Well, I made the cut. I am a Microsoft MVP for the 7th year! Here is the email and MVP site confirming my renewal:

This July is extra special. In fact, this award cycle ranks up there with the very first time I was awarded. I rank this 7th award so high because it was not easy to stay an MVP with so many not being re-awarded. I am one of the lucky ones that made it back in. Last year I made a conscious decision to shift my focus completely to Azure, Azure Stack, DevOps, and CloudOps. I like to think this shift of focus helped me get back in during this humbling award cycle.

Again this year I feel blessed to still be in the MVP program. I hope to continue to add value and remain an MVP. As always a huge thanks goes out to everyone in the community and Microsoft. Special thanks to Betsy Weber, David Armour, Joseph Chan, Ricardo Mendes, Tim Benjamin, Daniel Savage, and many other folks at Microsoft.

I will continue to do all that I can in the Azure, Azure Stack, CloudOps/DevOps communities this year.

My Microsoft MVP Profile: http://mvp.microsoft.com/en-us/mvp/Steve%20Buchanan-4039736

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Native Cloud Management in Azure

For those that know me know that I have been a System Center expert for some time focused on helping organizations manage their IT along with their ITSM needs. I have been working with Azure since it was released off and on but started to get serious about Azure after Microsoft’s move to resource manager. And even more recently I have re-focused completely to Azure and DevOps along with ITSM in the context of the cloud. I consider this combination CloudOps.

CloudOps is important when it comes to cloud and supporting DevOps. A part of CloudOps is cloud management. More specifically the tooling name for cloud management is often referred to as Cloud Management Platform (CMP).  CMP’s can be a CloudOps architect and engineers best friend or worst nightmare. There are many CMP solutions out there in the market that can be used to manage Azure and other clouds as well. Microsoft has done a nice job building and bringing in native solutions that can be used to manage Azure. The following image depicts the areas of cloud management that are in focus for Microsoft.

I am sure the plan for native cloud management will change and expand over time as Azure and its management needs continue to grow. The native set of cloud management tools in Azure can be viewed as a CMP. I am going to put together a group of blogs that at a high level cover the native solutions that exist for managing and securing Azure. There are so many areas in this topic that it has to be broken out into a blog series. This is the first time I am doing a blog series. It will cover the following:

Check back on this post soon. As I create more blog posts in this series they will be linked on the list above.

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Azure Cost Management (Cloudyn)

IT financial management (ITFM) is an important part of IT operations as business dependency on IT continues to grow in the age of digital transformation. ITFM is a part of ITIL as a Service Strategy element in the framework. ITFM is a key part of CloudOps as well because spending in the cloud is based on an OPEX model and every single cost is tracked. ITFM and cost management in the cloud should be used to effectively and concisely connect the dollars spent on IT to the value delivered to the business. We can do this with Azure Cost Management. In this post, I am going to give an overview of Azure cost management highlighting many of the things you can do with it. Let’s dive into the solution now.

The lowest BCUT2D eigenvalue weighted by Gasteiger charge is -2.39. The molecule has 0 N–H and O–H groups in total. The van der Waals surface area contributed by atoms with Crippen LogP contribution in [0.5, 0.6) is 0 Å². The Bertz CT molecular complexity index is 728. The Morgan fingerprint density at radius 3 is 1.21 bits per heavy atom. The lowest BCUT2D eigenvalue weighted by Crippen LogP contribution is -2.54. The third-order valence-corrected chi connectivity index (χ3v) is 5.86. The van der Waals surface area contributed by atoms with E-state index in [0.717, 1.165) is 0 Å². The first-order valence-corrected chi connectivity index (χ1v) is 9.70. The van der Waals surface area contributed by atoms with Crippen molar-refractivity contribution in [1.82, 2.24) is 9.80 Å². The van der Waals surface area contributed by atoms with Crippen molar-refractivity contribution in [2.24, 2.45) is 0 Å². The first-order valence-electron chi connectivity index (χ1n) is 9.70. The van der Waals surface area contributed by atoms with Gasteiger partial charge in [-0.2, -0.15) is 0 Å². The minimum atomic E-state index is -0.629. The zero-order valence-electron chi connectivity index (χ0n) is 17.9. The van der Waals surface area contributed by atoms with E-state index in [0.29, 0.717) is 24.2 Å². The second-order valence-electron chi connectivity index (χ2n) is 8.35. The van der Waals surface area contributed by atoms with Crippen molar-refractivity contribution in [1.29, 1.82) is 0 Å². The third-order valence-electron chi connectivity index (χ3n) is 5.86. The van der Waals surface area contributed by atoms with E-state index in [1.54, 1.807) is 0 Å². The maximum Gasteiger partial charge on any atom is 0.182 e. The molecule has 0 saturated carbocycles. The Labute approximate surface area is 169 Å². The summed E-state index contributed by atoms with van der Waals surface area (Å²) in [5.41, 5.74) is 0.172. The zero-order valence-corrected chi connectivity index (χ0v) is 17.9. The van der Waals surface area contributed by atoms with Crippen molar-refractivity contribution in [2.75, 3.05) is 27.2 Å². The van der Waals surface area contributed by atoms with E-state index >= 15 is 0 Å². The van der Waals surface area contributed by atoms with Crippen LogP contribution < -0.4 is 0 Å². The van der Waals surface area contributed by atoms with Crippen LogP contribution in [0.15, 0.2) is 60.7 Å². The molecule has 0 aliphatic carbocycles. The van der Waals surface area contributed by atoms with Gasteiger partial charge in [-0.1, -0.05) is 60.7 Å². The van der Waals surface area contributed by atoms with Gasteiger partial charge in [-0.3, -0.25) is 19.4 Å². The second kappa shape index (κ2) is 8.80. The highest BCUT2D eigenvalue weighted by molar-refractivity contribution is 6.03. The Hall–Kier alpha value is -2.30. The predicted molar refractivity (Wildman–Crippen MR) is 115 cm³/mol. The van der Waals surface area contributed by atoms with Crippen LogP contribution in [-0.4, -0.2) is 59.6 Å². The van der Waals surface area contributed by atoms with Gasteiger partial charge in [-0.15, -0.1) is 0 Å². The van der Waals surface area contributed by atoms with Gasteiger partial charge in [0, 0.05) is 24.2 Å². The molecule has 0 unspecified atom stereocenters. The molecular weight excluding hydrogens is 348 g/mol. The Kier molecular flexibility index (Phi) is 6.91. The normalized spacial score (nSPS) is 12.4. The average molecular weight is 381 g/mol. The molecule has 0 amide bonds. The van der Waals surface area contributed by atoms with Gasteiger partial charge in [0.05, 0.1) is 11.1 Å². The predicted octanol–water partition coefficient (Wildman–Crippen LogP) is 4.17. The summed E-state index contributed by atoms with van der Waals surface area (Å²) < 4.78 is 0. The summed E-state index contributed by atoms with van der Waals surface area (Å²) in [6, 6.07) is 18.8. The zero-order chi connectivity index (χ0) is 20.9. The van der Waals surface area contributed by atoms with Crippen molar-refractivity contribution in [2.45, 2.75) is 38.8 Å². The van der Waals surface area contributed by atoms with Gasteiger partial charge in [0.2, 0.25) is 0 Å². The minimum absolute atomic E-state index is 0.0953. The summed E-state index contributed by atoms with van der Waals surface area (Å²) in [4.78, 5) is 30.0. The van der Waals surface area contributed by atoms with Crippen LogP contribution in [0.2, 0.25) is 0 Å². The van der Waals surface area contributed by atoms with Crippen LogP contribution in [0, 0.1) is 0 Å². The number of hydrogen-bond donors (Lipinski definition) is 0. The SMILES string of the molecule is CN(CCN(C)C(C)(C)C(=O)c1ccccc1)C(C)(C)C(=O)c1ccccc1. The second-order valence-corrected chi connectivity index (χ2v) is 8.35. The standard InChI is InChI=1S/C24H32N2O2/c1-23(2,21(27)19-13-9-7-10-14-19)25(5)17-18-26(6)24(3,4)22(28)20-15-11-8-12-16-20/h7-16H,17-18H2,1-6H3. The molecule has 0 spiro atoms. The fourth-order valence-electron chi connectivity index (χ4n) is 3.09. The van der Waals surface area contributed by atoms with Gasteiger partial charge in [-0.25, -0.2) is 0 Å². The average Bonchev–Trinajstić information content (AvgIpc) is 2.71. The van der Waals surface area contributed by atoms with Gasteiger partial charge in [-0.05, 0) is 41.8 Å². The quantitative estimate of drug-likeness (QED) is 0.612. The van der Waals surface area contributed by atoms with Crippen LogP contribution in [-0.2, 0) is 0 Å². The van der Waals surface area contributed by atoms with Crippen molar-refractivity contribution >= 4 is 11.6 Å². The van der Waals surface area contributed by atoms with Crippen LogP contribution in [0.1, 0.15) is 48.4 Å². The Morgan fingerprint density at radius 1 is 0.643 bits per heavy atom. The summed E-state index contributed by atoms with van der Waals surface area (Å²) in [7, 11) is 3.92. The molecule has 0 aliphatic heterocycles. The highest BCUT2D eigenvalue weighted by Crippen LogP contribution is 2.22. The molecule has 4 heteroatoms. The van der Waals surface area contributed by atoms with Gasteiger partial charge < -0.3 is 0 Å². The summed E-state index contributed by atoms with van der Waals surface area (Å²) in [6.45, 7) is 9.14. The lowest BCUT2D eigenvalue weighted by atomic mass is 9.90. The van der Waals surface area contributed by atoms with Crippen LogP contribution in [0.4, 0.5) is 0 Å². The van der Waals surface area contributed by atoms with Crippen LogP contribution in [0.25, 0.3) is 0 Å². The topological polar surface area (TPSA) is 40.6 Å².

Overview

In June of 2017, Microsoft acquired Cloudyn a startup that had tooling for cloud monitoring and analytics tools focused on cloud financial management. Cloudyn’s solution is multi-cloud covering Azure, Azure Stack, AWS, and GCP. Through the acquisition of Cloudyn Microsoft was able to bring the tooling into the Azure ecosystem giving Azure customers an enhanced way to track and control cloud spend improving the improving the Azure cloud governance story.  As of right now, there is a free level and a paid level for Azure cost management. The following table lists what features are available with each level.

FREE capabilities:
Reporting Report on cost and usage
Data enrichment Categorize by resource tags
Budgets Create and manage cost and usage budgets
Alerting Create alerts on cost and usage budgets
Recommendations Eliminate idle cloud resources

Right-size cloud resources

PAID capabilities:
Chargeback features including cost markup, redistribution, and custom charges
Import external budgets
Customize recommendation thresholds
Categorize costs with custom meta-tags

Since the acquisition, Microsoft has added a link to the Cloudyn portal directly in Azure and integration with your Azure subscriptions giving you the ability to launch a new Cloudyn account that is tied to your subscription. Microsoft added Cost Management in Azure and this is where you will find Cloudyn and sign up. As shown in the following screenshot you can see the “Go to Cost Management” button. After clicking on that you will go the Cloudyn portal and will be able to add your various cloud accounts.  The thing that I really like about Azure cost management is that there is a ton of data and dashboards that are available right out of the box after adding a cloud account. There is not a bunch of configuration that you need to do to get the default dashboards and optimization tools.